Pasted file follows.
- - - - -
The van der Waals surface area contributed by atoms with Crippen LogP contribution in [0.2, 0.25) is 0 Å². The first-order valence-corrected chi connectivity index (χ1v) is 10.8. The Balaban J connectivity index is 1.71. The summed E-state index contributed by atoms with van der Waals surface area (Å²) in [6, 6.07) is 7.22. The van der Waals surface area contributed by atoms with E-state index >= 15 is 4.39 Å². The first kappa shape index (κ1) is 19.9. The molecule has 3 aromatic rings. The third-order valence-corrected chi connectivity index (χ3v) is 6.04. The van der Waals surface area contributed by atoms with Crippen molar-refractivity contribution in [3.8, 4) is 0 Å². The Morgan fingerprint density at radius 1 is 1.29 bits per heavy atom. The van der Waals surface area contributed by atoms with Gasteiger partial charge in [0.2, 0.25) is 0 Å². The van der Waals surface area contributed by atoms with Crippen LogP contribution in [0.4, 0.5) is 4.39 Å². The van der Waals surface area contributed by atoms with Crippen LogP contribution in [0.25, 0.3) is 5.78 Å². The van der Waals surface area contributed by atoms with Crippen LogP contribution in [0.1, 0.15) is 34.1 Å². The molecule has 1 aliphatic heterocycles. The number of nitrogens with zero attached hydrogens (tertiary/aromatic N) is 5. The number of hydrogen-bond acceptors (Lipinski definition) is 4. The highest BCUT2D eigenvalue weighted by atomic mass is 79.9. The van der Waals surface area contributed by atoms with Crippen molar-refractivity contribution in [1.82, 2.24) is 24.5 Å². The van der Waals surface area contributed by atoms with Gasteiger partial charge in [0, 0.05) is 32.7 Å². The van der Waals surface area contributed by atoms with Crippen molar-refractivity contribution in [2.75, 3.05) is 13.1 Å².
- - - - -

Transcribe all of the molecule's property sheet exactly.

The van der Waals surface area contributed by atoms with Crippen LogP contribution in [0.2, 0.25) is 0 Å². The first-order valence-corrected chi connectivity index (χ1v) is 10.8. The Balaban J connectivity index is 1.71. The summed E-state index contributed by atoms with van der Waals surface area (Å²) in [6, 6.07) is 7.22. The van der Waals surface area contributed by atoms with E-state index >= 15 is 4.39 Å². The first kappa shape index (κ1) is 19.9. The molecule has 3 aromatic rings. The third-order valence-corrected chi connectivity index (χ3v) is 6.04. The van der Waals surface area contributed by atoms with Crippen molar-refractivity contribution in [3.8, 4) is 0 Å². The Morgan fingerprint density at radius 1 is 1.29 bits per heavy atom. The van der Waals surface area contributed by atoms with Gasteiger partial charge in [0.2, 0.25) is 0 Å². The van der Waals surface area contributed by atoms with Crippen LogP contribution in [0.4, 0.5) is 4.39 Å². The van der Waals surface area contributed by atoms with Crippen LogP contribution in [0.25, 0.3) is 5.78 Å². The van der Waals surface area contributed by atoms with Crippen LogP contribution in [0.1, 0.15) is 34.1 Å². The molecule has 1 aliphatic heterocycles. The number of nitrogens with zero attached hydrogens (tertiary/aromatic N) is 5. The number of hydrogen-bond acceptors (Lipinski definition) is 4. The highest BCUT2D eigenvalue weighted by atomic mass is 79.9. The van der Waals surface area contributed by atoms with Crippen molar-refractivity contribution in [1.82, 2.24) is 24.5 Å². The van der Waals surface area contributed by atoms with Gasteiger partial charge in [0, 0.05) is 32.7 Å². The van der Waals surface area contributed by atoms with Crippen molar-refractivity contribution in [2.75, 3.05) is 13.1 Å².